Courts - Jurisdiction. Mahjoub v. Canada (Public Safety and Emergency Preparedness)
In Mahjoub v. Canada (Public Safety and Emergency Preparedness) (Ont CA, 2023) the Court of Appeal considers the interesting issue of when the Ontario Superior Court has jurisdiction to hear a habeas corpus application challenging a federal court-ordered detention, here under the IRPA:
(3) Application for habeas corpus in the Superior Court [SS: this is the lower court ruling being challenged]. Feeney v. Canada
 On July 14, 2021, Mr. Mahjoub commenced an application in the Superior Court seeking a writ of habeas corpus with certiorari in aid. Specifically, Mr. Mahjoub seeks to be relieved of all the conditions of his detention, except for the requirement that he keep the peace, surrender his passport and notify the CBSA of any change of address. Mr. Mahjoub takes the position that the deprivation of his liberty for a lengthy and uncertain period is unlawful and violates his rights under ss. 7, 9 and 12 of the Charter.
 In response, the Minister brought a motion to stay the application on the basis that habeas corpus is not available in the Superior Court against the order of a Federal Court judge. In addition, the Minister argued that the application should be stayed because Mr. Mahjoub has a right of appeal from his conditions of release under the IRPA and because the security scheme under the IRPA is at least as advantageous as a habeas corpus application.
 In a decision dated February 15, 2022, the motion judge granted the Minister’s motion and stayed the application.
 As the first step in his analysis, the motion judge rejected the Minister’s argument that the Superior Court in Ontario does not have jurisdiction to grant habeas corpus in this case because the original order was made by the Federal Court. The motion judge explained that Mr. Mahjoub does not take issue with the finding that he is a security risk or the deportation order. Rather, the question raised by Mr. Mahjoub is “whether the lengthy and uncertain duration of the deprivation of his liberty violates his Charter rights”. The motion judge concluded that the Superior Court has jurisdiction to consider a habeas corpus application that raises this issue.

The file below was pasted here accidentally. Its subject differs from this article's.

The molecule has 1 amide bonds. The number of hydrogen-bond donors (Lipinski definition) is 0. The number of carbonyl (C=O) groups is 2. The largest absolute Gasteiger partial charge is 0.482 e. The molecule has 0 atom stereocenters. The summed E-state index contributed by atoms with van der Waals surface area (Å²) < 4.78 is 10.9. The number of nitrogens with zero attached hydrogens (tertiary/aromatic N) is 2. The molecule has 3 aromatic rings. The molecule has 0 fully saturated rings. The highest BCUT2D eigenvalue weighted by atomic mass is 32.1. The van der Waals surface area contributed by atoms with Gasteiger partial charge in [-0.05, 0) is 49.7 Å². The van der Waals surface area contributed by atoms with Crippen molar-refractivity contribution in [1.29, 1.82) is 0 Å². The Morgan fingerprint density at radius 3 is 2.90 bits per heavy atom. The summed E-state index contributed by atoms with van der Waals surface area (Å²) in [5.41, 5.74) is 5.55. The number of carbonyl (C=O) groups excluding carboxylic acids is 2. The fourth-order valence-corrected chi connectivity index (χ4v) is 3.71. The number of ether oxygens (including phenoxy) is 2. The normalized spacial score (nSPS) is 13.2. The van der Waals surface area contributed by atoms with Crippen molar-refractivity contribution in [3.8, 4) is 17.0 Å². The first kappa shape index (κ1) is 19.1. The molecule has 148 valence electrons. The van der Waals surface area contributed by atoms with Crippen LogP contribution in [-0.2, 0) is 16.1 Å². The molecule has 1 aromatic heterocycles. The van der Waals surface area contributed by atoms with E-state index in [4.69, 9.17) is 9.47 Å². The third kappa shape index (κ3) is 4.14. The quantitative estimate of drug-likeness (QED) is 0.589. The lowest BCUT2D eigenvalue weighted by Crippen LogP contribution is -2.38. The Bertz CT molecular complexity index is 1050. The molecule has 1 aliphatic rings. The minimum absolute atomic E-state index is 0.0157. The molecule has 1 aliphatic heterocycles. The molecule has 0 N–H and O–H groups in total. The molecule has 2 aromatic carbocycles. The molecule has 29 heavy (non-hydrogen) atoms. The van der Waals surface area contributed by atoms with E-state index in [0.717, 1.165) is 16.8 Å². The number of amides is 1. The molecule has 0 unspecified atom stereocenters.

(3) Whether the Superior Court has jurisdiction [SS: this is the appeal ruling, upholding the lower court]
 The Minister argues that the motion judge erred in law in holding that the Superior Court has jurisdiction to grant habeas corpus in relation to an order made by the Federal Court. I reject this argument. There is no blanket principle that the Superior Court cannot grant habeas corpus in relation to an order made by the Federal Court. While habeas corpus is generally not available in one superior court to alter or attack an order made by another superior court, a recognized exception is where the applicant seeks to establish, as here, that a detention is unlawful because it breaches the applicant’s Charter rights.
 The general rule at common law is that a superior court order is not subject to collateral attack by another superior court through a prerogative writ, including habeas corpus: R. v. Sarson, 1996 CanLII 200 (SCC),  2 S.C.R. 223, at para. 23. In part, the rationale for this principle is that habeas corpus challenges the legality of a detention, and orders made by a superior court are presumptively lawful unless they are successfully challenged on appeal.